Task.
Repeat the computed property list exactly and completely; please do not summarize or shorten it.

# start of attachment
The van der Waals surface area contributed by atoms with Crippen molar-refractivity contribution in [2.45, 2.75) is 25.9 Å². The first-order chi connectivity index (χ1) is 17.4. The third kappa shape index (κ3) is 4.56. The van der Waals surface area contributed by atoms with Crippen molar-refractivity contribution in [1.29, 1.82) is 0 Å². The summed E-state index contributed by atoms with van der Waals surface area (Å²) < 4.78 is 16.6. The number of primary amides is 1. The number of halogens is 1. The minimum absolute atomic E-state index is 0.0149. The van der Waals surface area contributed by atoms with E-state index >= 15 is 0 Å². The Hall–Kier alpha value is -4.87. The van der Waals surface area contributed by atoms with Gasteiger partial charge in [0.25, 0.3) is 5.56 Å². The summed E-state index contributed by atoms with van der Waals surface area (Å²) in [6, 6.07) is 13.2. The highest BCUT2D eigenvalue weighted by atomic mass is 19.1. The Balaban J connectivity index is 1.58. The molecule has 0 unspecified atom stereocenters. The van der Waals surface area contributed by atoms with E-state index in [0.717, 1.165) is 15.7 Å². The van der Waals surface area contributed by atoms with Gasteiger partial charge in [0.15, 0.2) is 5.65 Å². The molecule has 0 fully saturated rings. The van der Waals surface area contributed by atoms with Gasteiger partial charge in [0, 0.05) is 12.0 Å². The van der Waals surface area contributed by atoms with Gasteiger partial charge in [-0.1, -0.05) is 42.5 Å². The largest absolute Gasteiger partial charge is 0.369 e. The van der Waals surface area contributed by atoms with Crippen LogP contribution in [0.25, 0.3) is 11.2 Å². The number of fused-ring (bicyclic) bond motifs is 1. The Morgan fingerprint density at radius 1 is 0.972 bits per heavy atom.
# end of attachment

The van der Waals surface area contributed by atoms with Crippen molar-refractivity contribution in [2.45, 2.75) is 25.9 Å². The first-order chi connectivity index (χ1) is 17.4. The third kappa shape index (κ3) is 4.56. The van der Waals surface area contributed by atoms with Crippen molar-refractivity contribution in [1.29, 1.82) is 0 Å². The summed E-state index contributed by atoms with van der Waals surface area (Å²) < 4.78 is 16.6. The number of primary amides is 1. The number of halogens is 1. The minimum absolute atomic E-state index is 0.0149. The van der Waals surface area contributed by atoms with E-state index >= 15 is 0 Å². The Hall–Kier alpha value is -4.87. The van der Waals surface area contributed by atoms with Gasteiger partial charge in [0.25, 0.3) is 5.56 Å². The summed E-state index contributed by atoms with van der Waals surface area (Å²) in [6, 6.07) is 13.2. The highest BCUT2D eigenvalue weighted by atomic mass is 19.1. The Balaban J connectivity index is 1.58. The molecule has 0 unspecified atom stereocenters. The van der Waals surface area contributed by atoms with E-state index in [0.717, 1.165) is 15.7 Å². The van der Waals surface area contributed by atoms with Gasteiger partial charge in [0.15, 0.2) is 5.65 Å². The molecule has 0 fully saturated rings. The van der Waals surface area contributed by atoms with Gasteiger partial charge in [0, 0.05) is 12.0 Å². The van der Waals surface area contributed by atoms with Gasteiger partial charge in [-0.1, -0.05) is 42.5 Å². The largest absolute Gasteiger partial charge is 0.369 e. The van der Waals surface area contributed by atoms with Crippen LogP contribution in [0.25, 0.3) is 11.2 Å². The number of fused-ring (bicyclic) bond motifs is 1. The Morgan fingerprint density at radius 1 is 0.972 bits per heavy atom.